Inheritance frog beautiful

Explicit object

In this variant, the expression would be:

EvaluationLink
  thinks 
  ListLink
      Ruiting
      ReferenceNode $X-ref

ReferenceLink
     ReferenceNode $X-ref     
     NotLink
         Inheritance frog beautiful

The last bit cannot be written as:

ReferenceLink <FALSE>
     ReferenceNode $X-ref     
     Inheritance frog beautiful

because that would seem to imply that it's not true that $X-ref is a reference to the statement "frogs are beautiful". A somewhat strange work-around would be to write:

EmbeddedTruthValueLink <FALSE>
     ReferenceNode $X-ref     
     Inheritance frog beautiful

but this also seems wrong: there's no way to indicate that maybe the reference is incorrect. The correct way to write "Ruiting does not think that frogs are beautiful" is:

EvaluationLink
  thinks 
  NotLink <--- What? Shouldn't there be a ListLink somewhere
      Ruiting
      ReferenceNode $ZZ-ref

ReferenceLink
     ReferenceNode $ZZ-ref
     Inheritance frog beautiful

or perhaps:

EvaluationLink
  NotLink
      thinks 
  ListLink
      Ruiting
      ReferenceNode $ZZ-ref

ContextLink

In this variant, the expression would be:

ContextLink
    SatisfyingSetLink $X
        EvaluationLink
           thinks 
           ListLink
               Ruiting
               $X
    NotLink
        Inheritance frog beautiful

It is tempting to re-write this without the NotLink, as:

ContextLink <FALSE>
    SatisfyingSetLink $X
        EvaluationLink
           thinks 
           ListLink
               Ruiting
               $X
    Inheritance frog beautiful

but this seems to say that "frogs being beautiful" is not part of the satisfying set of what "ruiting thinks". This is not the same as before. The two sentences "Ruiting thinks that frogs are not beautiful" and "Ruiting doesn't think that frogs are beautiful" are not the same. To illustrate the difference, change the word "think" to "know": "Ruiting knows that frogs are not beautiful" and "Ruiting doesn't know that frogs are beautiful". Or better yet: "Ruiting knows that I didn't break her coffee cup." vs. "Ruiting doesn't know I broke her coffee cup."

The way to write "Ruiting doesn't think that frogs are beautiful" is:

ContextLink
    SatisfyingSetLink $X
        EvaluationLink
           thinks 
           NotLink
               Ruiting
               $X
    Inheritance frog beautiful

Or perhaps:

ContextLink
    SatisfyingSetLink $X
        EvaluationLink
           NotLink
               thinks 
           ListLink
               Ruiting
               $X
    Inheritance frog beautiful

An Example of Moderately Complex Semantic Embedding

Consider the sentence "I hope Ben will eat lunch today but I suspect that he forgot to."

A reasonably nice representation of this would look like

Evaluation [555]
    hope
    Aaron
    ContextAnchorNode "123"

EmbeddedTruthValueLink
        ContextAnchorNode "123"
        Evaluation eat@456 Ben lunch

atTime eat@456 today

   
Evaluation [666]
    suspect
    Aaron
    ContextAnchorNode "66"

EmbeddedTruthValueLink
        ContextAnchorNode "1666"
        Evaluation
                 forget@22
                  Ben
                  ContextAnchorNode "888"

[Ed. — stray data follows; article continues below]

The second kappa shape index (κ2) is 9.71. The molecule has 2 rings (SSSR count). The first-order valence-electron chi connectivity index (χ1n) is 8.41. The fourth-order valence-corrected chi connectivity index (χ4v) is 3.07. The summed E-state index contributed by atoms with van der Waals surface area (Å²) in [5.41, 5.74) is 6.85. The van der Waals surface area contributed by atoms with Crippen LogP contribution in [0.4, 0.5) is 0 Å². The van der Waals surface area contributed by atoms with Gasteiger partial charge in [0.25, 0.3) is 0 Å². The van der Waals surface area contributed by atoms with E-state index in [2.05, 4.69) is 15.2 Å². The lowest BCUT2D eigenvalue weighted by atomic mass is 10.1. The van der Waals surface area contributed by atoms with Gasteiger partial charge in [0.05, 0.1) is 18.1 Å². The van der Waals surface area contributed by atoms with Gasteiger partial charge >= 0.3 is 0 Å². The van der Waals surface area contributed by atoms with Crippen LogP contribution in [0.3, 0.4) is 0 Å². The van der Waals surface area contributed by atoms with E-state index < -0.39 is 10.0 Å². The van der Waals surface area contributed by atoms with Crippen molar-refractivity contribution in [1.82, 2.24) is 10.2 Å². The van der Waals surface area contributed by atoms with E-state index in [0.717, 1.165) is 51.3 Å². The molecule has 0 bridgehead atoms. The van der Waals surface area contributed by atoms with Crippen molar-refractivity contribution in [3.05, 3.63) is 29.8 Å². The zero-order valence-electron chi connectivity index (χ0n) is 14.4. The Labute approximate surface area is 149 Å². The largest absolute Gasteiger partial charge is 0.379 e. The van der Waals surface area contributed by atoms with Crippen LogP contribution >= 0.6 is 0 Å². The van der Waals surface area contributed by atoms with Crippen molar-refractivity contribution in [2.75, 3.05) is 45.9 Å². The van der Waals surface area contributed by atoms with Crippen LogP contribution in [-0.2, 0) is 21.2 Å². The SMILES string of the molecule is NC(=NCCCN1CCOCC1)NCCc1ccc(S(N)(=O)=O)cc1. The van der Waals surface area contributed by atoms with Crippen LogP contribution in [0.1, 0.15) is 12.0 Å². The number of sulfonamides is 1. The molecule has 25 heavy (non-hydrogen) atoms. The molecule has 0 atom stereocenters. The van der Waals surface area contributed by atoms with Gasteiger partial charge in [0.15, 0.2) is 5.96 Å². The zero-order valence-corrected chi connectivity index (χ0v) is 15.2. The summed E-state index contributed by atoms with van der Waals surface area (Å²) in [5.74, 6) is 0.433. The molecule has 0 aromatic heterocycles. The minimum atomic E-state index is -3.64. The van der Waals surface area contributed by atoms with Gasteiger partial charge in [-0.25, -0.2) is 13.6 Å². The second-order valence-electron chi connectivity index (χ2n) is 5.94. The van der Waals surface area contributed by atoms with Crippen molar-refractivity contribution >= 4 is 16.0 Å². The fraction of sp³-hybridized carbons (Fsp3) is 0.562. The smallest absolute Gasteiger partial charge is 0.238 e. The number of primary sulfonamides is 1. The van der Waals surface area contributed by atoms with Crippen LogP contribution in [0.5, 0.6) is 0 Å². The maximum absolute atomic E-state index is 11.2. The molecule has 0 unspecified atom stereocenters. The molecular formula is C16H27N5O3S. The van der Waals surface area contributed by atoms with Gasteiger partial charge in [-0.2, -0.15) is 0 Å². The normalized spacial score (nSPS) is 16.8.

atTime forget@22 today

atTimeeat@1212 today
 
EmbeddedTruthValueLink
        ContextAnchorNode "888"
        Evaluation eat@1212 Ben lunch


EvaluationLink but [555] [666]

Note that this is similar to representations used in the context of the Rule of Choice

An Alternate Approach

Amen Belayneh suggested an alternate representation (June 2016) which may be nicer, as it reuses ContextLink instead of introducing so many new constructs. Consider the example

"Aaron hopes Ben will eat lunch today"

This could be written...

ContextLink
    SatisfyingSet
        Evaluation
           hope
           Aaron
           $X
    Evaluation eat@456 Ben lunch


atTime today eat@456

and then if we want to say "Aaron very slightly hopes Ben will eat lunch today" we would have


ContextLink <.2>
    SatisfyingSet
        Evaluation
           hope
           Aaron
           $X
    Evaluation eat@456 Ben lunch


atTime today eat@456

or whatever...

Similarly, to say "at 3PM on June 16, 2016, women were utterly beautiful", one would say

ContextLink <1,1>
    SatisfyingSet
        AtTimeLink
           TimeNode "3PM, June 16, 2016"
           $X
    Inheritance women beautiful

To make this more sugary we have introduced AtTimeConceptLink to say

ContextLink <1,1>
    AtTimeConceptLink
       TimeNode "3PM, June 16, 2016"
    Inheritance women beautiful

Code

Some code to perform epistemic resoning was created, and can be found here: https://github.com/sumitsourabh/opencog/tree/patch-1/opencog/reasoning/pln/rules/epistemic-reasoning It does not employ the knowledge-representation format described on this page. It does invent new Link types: e.g. BeliefLink. Please do recall that the following two are equivalent:

 BeliefLink A B

and

  EvaluationLink
      PredicateNode "belief"
      ListLink  A B

so that code needs some porting before it can be usable.

Background reading

  • Grammatical mood is a feature of verbs that indicates modality, which includes statements about beliefs, suggestions and commands.
  • Doxastic logic deals with reasoning about beliefs, at least, in the narrow sense of using propositional logic together with the modal operator for belief.
  • Moore's Paradox covers sentences such as It is raining and I believe that it is not raining. Such sentences can be taken as the definition of absurdity. In AGI, they can arise when a belief system fails to update itself in light of the facts. It can also indicate various bugs: e.g. I can see with my eyes (sensors) that it is raining, but I can't believe that its raining because I believe my sensors to be broken. Or even paranoia: ... its some elaborate hoax involving watering cans. Similar situations lead to self-deception, and also to hypocrisy, which is important for creating models of political actors and political reasoning, as political actors often lie about their beliefs.
  • Stanford Encyclopedia of Philosophy, Situations in Natural Language Semantics (2007) Note, however, that the analysis of section 1 of that article is patently insane. Whoever wrote that section clearly speaks a very different version of the English language than I do, and has utterly bungled the meaning and common usage of the simple-past tense when combined with "that". In particular, the inference that results in the statement that the inference in (4) is invalid is itself an invalid inference. Alas. This is a not-uncommon problem in linguistics: the way that a single linguist understands a language can often be at odds with how most ordinary people actually use language. The rest of the article is also marred by the attempt to apply some sort of formulaic, crisp logical reasoning, and an insistence on crisp truth values, while failing to make use of the common-sense reasoning that people actually use, and that is actually used in the article's meta-discussion of the various problems. Clearly OpenCog simply does not, cannot work in the fashion described there..